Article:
Due to the lack of human decomposition research facilities available in different geographical regions, the extent of movement of human decomposition products from a cadaver into various sedimentary environments, in different climates, has not been able to be studied in detail. In our study, a human cadaver was placed on the surface of a designated plot at the Australian Facility for Taphonomic Experimental Research (AFTER), the only human decomposition facility in Australia, where the natural process of decomposition was allowed to progress over 14days in the Australian summer. Sediment columns (approximately 1m deep) were collected at lateral distances of 0.25m, 0.5m, 1.0m and 2.5m in each of four directions from the centre of the torso. Plot elevation and weather data were also collected. Each sediment column was subdivided, dried and homogenised. A sample was isolated from each sediment subdivision, extracted with hexane, and the hexane extract cleaned with citrate buffer (pH 3), filtered and spiked with cholesterol-D7 internal standard. After derivatisation with BSTFA+1% TMCS, cholesterol was monitored in the samples using targeted gas chromatography tandem mass spectrometry analysis. A positive result for decomposition products was given if the cholesterol abundance in the test sample was higher than that detected in the 'control' samples of a similar substrate type collected prior to cadaver placement. Within the confines of the experimental design and the measured parameters, lateral leaching was observed over distances of up to 2.5m from the centre of the torso, which was the maximum distance tested in the study. Vertical leaching was detected to depths of up to 49cm below the ground surface. Such data can aid the development of policies related to plot sizing and sediment renewal and regeneration at other human decomposition facilities and at cemeteries. The density and distribution of cholesterol surrounding the cadaver in this study can also help fore...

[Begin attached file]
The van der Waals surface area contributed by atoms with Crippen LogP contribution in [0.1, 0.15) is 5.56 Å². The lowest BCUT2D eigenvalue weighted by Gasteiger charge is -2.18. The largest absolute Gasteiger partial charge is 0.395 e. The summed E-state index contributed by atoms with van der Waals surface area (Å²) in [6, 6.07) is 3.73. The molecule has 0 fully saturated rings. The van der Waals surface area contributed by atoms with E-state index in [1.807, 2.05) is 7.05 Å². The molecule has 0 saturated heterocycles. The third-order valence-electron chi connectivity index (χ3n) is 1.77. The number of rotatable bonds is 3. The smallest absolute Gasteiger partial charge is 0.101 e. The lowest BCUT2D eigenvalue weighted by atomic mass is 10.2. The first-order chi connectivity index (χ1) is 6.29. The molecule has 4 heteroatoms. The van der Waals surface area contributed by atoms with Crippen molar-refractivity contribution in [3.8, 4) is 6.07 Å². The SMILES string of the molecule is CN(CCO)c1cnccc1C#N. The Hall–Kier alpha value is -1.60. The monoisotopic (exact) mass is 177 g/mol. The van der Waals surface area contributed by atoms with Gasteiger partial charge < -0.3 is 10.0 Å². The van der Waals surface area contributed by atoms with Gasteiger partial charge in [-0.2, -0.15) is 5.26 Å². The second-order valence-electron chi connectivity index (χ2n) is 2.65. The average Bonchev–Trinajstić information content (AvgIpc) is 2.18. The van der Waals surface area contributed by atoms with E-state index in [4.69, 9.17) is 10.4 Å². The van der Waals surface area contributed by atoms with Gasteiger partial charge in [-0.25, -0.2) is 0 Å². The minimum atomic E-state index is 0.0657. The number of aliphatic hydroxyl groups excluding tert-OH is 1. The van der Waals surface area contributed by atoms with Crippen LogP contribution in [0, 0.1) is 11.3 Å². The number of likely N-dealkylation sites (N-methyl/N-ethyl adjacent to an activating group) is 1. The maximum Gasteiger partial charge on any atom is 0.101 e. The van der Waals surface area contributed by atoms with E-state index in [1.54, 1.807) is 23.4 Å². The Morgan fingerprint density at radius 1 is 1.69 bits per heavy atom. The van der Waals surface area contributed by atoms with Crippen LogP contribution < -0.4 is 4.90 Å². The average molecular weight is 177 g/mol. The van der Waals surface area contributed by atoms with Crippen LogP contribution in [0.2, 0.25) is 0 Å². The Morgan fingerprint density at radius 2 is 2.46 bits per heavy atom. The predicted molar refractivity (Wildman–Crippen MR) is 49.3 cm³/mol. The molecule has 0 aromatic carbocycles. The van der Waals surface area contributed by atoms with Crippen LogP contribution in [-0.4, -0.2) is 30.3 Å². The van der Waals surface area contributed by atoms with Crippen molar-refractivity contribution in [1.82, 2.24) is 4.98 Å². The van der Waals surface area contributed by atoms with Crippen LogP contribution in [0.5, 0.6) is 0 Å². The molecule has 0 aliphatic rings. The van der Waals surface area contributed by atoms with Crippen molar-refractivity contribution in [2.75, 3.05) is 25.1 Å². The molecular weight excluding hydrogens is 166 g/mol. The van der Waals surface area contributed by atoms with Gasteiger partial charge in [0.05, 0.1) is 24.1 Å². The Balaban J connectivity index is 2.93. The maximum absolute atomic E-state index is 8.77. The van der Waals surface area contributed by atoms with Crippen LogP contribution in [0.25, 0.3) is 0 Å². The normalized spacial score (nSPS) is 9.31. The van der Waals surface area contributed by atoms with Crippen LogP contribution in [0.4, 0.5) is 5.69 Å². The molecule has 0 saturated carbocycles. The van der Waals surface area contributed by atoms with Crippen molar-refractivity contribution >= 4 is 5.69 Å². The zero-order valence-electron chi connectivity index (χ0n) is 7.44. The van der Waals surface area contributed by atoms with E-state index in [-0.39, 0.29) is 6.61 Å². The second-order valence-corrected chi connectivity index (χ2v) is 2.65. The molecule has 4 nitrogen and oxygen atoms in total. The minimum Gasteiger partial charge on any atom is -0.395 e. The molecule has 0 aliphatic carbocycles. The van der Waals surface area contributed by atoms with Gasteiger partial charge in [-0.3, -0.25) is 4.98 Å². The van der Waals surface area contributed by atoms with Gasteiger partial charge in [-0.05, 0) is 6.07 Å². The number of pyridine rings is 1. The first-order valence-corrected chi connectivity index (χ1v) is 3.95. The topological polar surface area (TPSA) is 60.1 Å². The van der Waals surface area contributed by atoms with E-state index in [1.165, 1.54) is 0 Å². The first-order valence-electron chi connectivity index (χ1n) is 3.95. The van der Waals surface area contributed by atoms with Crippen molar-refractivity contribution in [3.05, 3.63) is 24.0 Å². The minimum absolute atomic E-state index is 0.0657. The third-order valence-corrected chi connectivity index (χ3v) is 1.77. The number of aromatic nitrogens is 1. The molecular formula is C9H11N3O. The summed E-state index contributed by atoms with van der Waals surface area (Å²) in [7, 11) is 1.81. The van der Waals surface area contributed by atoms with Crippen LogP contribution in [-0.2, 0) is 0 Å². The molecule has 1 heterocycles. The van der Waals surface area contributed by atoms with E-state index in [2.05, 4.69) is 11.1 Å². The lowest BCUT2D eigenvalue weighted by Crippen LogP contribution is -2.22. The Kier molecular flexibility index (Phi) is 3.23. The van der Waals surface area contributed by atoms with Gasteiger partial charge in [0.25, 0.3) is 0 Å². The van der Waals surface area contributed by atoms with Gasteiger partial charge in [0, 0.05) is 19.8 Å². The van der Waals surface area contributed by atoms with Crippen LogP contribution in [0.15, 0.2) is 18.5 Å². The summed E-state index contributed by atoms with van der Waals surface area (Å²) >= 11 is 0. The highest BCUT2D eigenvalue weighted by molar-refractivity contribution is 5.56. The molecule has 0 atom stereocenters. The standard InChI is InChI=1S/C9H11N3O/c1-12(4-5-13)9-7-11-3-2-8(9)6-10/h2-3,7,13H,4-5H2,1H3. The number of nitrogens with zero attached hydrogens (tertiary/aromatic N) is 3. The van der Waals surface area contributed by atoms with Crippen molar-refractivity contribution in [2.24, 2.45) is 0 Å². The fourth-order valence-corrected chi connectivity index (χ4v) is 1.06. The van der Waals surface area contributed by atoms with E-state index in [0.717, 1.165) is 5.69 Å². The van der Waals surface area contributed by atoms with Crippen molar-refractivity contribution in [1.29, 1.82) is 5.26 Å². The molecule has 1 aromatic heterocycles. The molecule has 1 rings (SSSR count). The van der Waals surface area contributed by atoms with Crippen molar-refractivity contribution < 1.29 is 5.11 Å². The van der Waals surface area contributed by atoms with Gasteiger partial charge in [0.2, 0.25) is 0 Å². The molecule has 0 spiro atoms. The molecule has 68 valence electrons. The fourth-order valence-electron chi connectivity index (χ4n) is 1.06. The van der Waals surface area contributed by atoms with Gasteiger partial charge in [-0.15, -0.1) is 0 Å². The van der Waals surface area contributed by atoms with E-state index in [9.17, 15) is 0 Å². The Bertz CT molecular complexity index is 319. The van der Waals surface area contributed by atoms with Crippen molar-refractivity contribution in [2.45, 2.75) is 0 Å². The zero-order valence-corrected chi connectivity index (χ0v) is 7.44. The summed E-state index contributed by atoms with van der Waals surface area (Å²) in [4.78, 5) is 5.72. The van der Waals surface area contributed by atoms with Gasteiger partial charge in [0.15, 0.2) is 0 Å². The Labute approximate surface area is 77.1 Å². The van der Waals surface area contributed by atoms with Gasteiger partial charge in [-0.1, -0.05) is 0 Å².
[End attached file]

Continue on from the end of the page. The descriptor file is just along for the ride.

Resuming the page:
Rust, L.T., Nizio, K.D., Wand, M.P. & Forbes, S.L. 2018, 'Investigating the detection limits of scent-detection dogs to residual blood odour on clothing', Forensic Chemistry, vol. 9, pp. 62-75.View/Download from: Publisher's site